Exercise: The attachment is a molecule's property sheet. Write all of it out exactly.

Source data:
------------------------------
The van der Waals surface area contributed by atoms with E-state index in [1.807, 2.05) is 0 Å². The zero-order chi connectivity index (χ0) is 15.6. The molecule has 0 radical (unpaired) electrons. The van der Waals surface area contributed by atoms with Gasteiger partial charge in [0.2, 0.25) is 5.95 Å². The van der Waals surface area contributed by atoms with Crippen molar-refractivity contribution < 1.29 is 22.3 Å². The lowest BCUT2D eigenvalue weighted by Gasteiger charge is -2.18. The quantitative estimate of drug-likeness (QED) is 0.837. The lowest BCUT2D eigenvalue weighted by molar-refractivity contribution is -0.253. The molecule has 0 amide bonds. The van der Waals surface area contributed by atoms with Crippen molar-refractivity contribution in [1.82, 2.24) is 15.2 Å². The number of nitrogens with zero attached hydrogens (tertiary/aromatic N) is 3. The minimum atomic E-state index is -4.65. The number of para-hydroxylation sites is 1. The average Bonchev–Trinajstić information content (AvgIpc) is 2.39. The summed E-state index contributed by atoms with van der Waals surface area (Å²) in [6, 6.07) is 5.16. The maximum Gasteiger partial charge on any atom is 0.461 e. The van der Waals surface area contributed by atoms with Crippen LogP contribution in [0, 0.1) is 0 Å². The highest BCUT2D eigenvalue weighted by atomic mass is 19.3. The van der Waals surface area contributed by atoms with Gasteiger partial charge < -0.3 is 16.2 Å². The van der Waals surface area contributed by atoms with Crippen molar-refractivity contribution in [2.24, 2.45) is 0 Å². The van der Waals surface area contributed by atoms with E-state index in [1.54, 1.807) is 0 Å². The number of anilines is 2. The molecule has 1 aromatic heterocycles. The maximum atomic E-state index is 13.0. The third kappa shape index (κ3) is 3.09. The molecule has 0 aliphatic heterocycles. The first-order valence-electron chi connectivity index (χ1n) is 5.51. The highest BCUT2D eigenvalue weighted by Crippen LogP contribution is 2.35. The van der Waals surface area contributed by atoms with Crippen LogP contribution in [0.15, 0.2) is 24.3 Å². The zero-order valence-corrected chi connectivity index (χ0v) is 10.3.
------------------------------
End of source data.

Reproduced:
The van der Waals surface area contributed by atoms with E-state index in [1.807, 2.05) is 0 Å². The zero-order chi connectivity index (χ0) is 15.6. The molecule has 0 radical (unpaired) electrons. The van der Waals surface area contributed by atoms with Gasteiger partial charge in [0.2, 0.25) is 5.95 Å². The van der Waals surface area contributed by atoms with Crippen molar-refractivity contribution < 1.29 is 22.3 Å². The lowest BCUT2D eigenvalue weighted by Gasteiger charge is -2.18. The quantitative estimate of drug-likeness (QED) is 0.837. The lowest BCUT2D eigenvalue weighted by molar-refractivity contribution is -0.253. The molecule has 0 amide bonds. The van der Waals surface area contributed by atoms with Crippen molar-refractivity contribution in [1.82, 2.24) is 15.2 Å². The number of nitrogens with zero attached hydrogens (tertiary/aromatic N) is 3. The minimum atomic E-state index is -4.65. The number of para-hydroxylation sites is 1. The average Bonchev–Trinajstić information content (AvgIpc) is 2.39. The summed E-state index contributed by atoms with van der Waals surface area (Å²) in [6, 6.07) is 5.16. The maximum Gasteiger partial charge on any atom is 0.461 e. The van der Waals surface area contributed by atoms with Crippen LogP contribution in [0, 0.1) is 0 Å². The highest BCUT2D eigenvalue weighted by atomic mass is 19.3. The van der Waals surface area contributed by atoms with Gasteiger partial charge < -0.3 is 16.2 Å². The van der Waals surface area contributed by atoms with Crippen molar-refractivity contribution in [2.24, 2.45) is 0 Å². The van der Waals surface area contributed by atoms with E-state index in [1.54, 1.807) is 0 Å². The number of anilines is 2. The molecule has 1 aromatic heterocycles. The maximum atomic E-state index is 13.0. The third kappa shape index (κ3) is 3.09. The molecule has 0 aliphatic heterocycles. The first-order valence-electron chi connectivity index (χ1n) is 5.51. The highest BCUT2D eigenvalue weighted by Crippen LogP contribution is 2.35. The van der Waals surface area contributed by atoms with Crippen LogP contribution in [0.15, 0.2) is 24.3 Å². The zero-order valence-corrected chi connectivity index (χ0v) is 10.3.